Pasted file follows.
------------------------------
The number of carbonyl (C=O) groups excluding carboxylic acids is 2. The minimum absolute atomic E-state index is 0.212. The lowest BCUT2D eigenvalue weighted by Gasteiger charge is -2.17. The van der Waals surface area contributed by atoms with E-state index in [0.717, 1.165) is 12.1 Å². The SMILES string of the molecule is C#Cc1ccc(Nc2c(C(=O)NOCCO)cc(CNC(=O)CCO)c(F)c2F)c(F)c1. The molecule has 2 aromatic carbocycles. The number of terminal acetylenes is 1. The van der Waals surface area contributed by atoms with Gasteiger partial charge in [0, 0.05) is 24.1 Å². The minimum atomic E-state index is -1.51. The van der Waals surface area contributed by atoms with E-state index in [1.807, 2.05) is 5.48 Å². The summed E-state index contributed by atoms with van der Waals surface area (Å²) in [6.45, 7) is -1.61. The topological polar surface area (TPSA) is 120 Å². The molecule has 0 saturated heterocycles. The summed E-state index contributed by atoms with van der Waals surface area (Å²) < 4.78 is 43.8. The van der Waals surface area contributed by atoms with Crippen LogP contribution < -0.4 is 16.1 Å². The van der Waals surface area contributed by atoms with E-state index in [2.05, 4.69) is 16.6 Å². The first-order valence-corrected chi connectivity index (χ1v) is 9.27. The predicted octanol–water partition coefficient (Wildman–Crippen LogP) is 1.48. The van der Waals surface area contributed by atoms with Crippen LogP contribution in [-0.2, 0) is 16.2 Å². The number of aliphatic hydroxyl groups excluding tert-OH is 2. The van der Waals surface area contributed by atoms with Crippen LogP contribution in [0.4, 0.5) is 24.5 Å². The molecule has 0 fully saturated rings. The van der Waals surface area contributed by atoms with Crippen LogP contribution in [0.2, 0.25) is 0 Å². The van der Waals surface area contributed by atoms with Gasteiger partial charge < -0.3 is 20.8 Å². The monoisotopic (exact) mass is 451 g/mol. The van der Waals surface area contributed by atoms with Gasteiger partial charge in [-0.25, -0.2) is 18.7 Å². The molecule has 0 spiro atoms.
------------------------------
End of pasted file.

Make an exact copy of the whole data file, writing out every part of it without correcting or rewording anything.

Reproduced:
The number of carbonyl (C=O) groups excluding carboxylic acids is 2. The minimum absolute atomic E-state index is 0.212. The lowest BCUT2D eigenvalue weighted by Gasteiger charge is -2.17. The van der Waals surface area contributed by atoms with E-state index in [0.717, 1.165) is 12.1 Å². The SMILES string of the molecule is C#Cc1ccc(Nc2c(C(=O)NOCCO)cc(CNC(=O)CCO)c(F)c2F)c(F)c1. The molecule has 2 aromatic carbocycles. The number of terminal acetylenes is 1. The van der Waals surface area contributed by atoms with Gasteiger partial charge in [0, 0.05) is 24.1 Å². The minimum atomic E-state index is -1.51. The van der Waals surface area contributed by atoms with E-state index in [1.807, 2.05) is 5.48 Å². The summed E-state index contributed by atoms with van der Waals surface area (Å²) in [6.45, 7) is -1.61. The topological polar surface area (TPSA) is 120 Å². The molecule has 0 saturated heterocycles. The summed E-state index contributed by atoms with van der Waals surface area (Å²) < 4.78 is 43.8. The van der Waals surface area contributed by atoms with Crippen LogP contribution < -0.4 is 16.1 Å². The van der Waals surface area contributed by atoms with E-state index in [2.05, 4.69) is 16.6 Å². The first-order valence-corrected chi connectivity index (χ1v) is 9.27. The predicted octanol–water partition coefficient (Wildman–Crippen LogP) is 1.48. The van der Waals surface area contributed by atoms with Crippen LogP contribution in [-0.2, 0) is 16.2 Å². The number of aliphatic hydroxyl groups excluding tert-OH is 2. The van der Waals surface area contributed by atoms with Crippen LogP contribution in [0.4, 0.5) is 24.5 Å². The molecule has 0 fully saturated rings. The van der Waals surface area contributed by atoms with Crippen LogP contribution in [0.2, 0.25) is 0 Å². The van der Waals surface area contributed by atoms with Gasteiger partial charge < -0.3 is 20.8 Å². The monoisotopic (exact) mass is 451 g/mol. The van der Waals surface area contributed by atoms with Gasteiger partial charge in [-0.25, -0.2) is 18.7 Å². The molecule has 0 spiro atoms.